A group of parents and students gathered in front of the Michigan Union Saturday afternoon to protest the University of Michigan’s decision to hold a virtual 2021 spring commencement ceremony in light of the COVID-19 pandemic. Around 20 protesters — many holding signs and megaphones — called on passersby and vehicles to support an in-person graduation.
Mary DiFranco, parent of a U-M senior, waved maize and blue signs given out to all participants that read, “HONK to support UMich Class of 2021 IN-PERSON, SAFE OPT-IN Grad Ceremony.”
“I’ll do whatever it takes to help these kids out,” DiFranco told The Daily. “It doesn’t have to be grand, it doesn’t have to have parents there. … As time goes on and more data comes in, people will realize it can be done.”
While many cars honked in support of the rally, people on the sidewalk mostly did not interact with the protesters.
The University announced Thursday that social justice activist and lawyer Bryan Stevenson will be the commencement speaker this spring. The University is also hosting an opt-in, socially distanced photo opportunity in the Big House for 2021 graduates to take pictures with graduating friends and classmates. The University has also stated that any graduates from the class of 2020 and 2021 are welcome to come back for future in-person celebrations.
The protest comes after a petition to allow an opt-in in-person graduation picked up over 5,000 signatures. Public Policy senior Tal Lipkin, organizer of the petition, wrote on the petition that the opportunity for in-person pictures was an “exciting commencement update.”
“This is an amazing update and it’s completely due to all of your efforts in communicating with the administration,” Lipkin wrote to those who signed the petition. “In fact, this idea was proposed by numerous students and parents and included on the one-pager I discussed with President Schlissel. I wanted to thank you all so much for your continuous support and acknowledge that this a huge win! Over the coming weeks there will be more announcements regarding smaller, in-person events so make sure to keep an eye out for emails from the administration.”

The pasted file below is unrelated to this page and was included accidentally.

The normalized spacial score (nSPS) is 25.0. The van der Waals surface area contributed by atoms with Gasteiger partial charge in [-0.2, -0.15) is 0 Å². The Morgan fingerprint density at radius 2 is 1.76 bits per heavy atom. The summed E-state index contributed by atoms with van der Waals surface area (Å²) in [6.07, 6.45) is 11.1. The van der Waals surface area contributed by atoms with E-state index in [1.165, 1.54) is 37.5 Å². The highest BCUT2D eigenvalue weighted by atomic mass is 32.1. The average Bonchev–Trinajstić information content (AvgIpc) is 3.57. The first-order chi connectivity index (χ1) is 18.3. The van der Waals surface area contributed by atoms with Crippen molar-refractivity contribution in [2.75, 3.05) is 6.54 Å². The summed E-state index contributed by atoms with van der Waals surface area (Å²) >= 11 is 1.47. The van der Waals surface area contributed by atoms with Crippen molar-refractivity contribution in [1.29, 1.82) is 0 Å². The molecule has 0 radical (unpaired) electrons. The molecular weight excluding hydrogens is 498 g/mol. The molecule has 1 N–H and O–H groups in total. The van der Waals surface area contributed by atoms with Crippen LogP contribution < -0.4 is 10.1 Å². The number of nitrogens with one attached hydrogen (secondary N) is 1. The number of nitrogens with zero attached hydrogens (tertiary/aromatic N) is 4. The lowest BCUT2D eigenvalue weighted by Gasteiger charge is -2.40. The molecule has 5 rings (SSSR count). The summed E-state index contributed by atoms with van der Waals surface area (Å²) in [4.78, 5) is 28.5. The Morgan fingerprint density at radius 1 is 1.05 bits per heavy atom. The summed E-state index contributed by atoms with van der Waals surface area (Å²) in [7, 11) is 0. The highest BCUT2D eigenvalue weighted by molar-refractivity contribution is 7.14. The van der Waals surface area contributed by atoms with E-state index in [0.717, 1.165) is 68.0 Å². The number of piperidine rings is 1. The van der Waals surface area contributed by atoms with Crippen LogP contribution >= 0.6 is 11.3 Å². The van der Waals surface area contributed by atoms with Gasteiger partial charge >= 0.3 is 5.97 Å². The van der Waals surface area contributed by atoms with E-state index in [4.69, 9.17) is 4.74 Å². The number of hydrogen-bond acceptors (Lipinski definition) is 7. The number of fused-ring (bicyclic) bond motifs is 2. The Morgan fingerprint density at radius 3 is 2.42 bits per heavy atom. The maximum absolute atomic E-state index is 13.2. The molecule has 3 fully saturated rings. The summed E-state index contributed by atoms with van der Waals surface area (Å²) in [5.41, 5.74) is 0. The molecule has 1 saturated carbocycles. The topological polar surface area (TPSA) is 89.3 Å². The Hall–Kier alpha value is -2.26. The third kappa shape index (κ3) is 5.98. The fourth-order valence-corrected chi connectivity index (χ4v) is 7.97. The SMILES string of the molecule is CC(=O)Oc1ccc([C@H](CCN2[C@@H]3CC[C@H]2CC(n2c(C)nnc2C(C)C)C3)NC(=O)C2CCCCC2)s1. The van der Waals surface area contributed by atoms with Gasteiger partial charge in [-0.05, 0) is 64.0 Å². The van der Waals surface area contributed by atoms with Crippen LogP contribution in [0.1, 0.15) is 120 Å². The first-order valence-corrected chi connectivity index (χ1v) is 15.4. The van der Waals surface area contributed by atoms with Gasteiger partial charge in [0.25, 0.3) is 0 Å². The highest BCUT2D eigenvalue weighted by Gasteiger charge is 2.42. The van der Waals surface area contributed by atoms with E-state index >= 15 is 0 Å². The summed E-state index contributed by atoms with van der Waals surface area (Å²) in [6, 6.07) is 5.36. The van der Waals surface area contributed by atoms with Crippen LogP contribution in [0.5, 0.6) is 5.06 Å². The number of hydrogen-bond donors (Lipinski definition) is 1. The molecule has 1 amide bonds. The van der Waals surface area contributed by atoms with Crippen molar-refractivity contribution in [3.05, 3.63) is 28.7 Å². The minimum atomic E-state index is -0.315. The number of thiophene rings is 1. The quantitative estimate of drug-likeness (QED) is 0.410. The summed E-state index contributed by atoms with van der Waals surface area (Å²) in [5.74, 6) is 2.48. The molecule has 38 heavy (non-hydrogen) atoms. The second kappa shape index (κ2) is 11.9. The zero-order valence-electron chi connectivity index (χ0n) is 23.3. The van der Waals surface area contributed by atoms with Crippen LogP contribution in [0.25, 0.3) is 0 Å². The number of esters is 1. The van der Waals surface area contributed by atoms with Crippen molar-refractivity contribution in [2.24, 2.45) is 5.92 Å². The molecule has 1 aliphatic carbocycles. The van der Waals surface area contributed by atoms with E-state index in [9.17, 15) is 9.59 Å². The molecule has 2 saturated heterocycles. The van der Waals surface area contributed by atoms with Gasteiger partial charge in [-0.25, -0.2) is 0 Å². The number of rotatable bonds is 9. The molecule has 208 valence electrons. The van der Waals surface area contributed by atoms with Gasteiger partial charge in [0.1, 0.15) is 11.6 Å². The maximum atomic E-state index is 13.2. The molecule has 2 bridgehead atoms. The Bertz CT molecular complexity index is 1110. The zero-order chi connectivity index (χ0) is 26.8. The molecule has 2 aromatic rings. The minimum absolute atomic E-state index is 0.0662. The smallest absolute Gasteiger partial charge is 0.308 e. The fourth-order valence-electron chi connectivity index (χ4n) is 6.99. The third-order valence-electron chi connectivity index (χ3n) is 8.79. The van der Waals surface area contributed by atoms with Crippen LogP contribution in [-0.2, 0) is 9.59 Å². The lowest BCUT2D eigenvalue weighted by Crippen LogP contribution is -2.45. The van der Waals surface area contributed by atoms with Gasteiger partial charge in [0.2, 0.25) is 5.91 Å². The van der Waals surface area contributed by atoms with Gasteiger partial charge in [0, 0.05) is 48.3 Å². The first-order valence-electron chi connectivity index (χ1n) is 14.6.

The state of Michigan’s current epidemic order, which is effective March 5 through April 19, restricts capacity at outdoor facilities like the Michigan Stadium to 1,000 people if people are spaced six feet apart and wearing masks. When the University announced its plans for a virtual graduation in February, the restriction was 250 people. By May, it is estimated that enough vaccine supply will exist to cover every American adult, though it will take additional time to administer those doses.
Engineering senior Nick Dziadzio attended the protest and said he wants to have an in-person graduation, even if it has to be split up by major.
“We want to just be able to have an in-person graduation after all the hard work we put in throughout the four years of being here,” Dziadzio said. “Any way possible would be great.”
Kinesiology senior Claire Difranco also attended and said she is willing to take any necessary precautions to have an in-person graduation.
“If someone is really willing to go they’ll get tested before, make sure we double mask,” Difranco said. “I’m more than willing to do what they ask me just to be able to be in person.”
COVID-19 test results from the U-M testing program typically take between 24-48 hours to deliver results, so it’s not clear that pre-testing would prevent transmission associated with an in-person ceremony. Due to the coronavirus’s incubation period, someone could test negative ahead of the event and be contagious at the event.
Tammy Dahlstrom, one of the rally organizers and a U-M parent, said students are tired of online activities and deserve a safe, in-person ceremony. Dahlstrom also noted that U-M Dearborn and Michigan State University recently announced small, in-person commencement ceremonies broken up by department.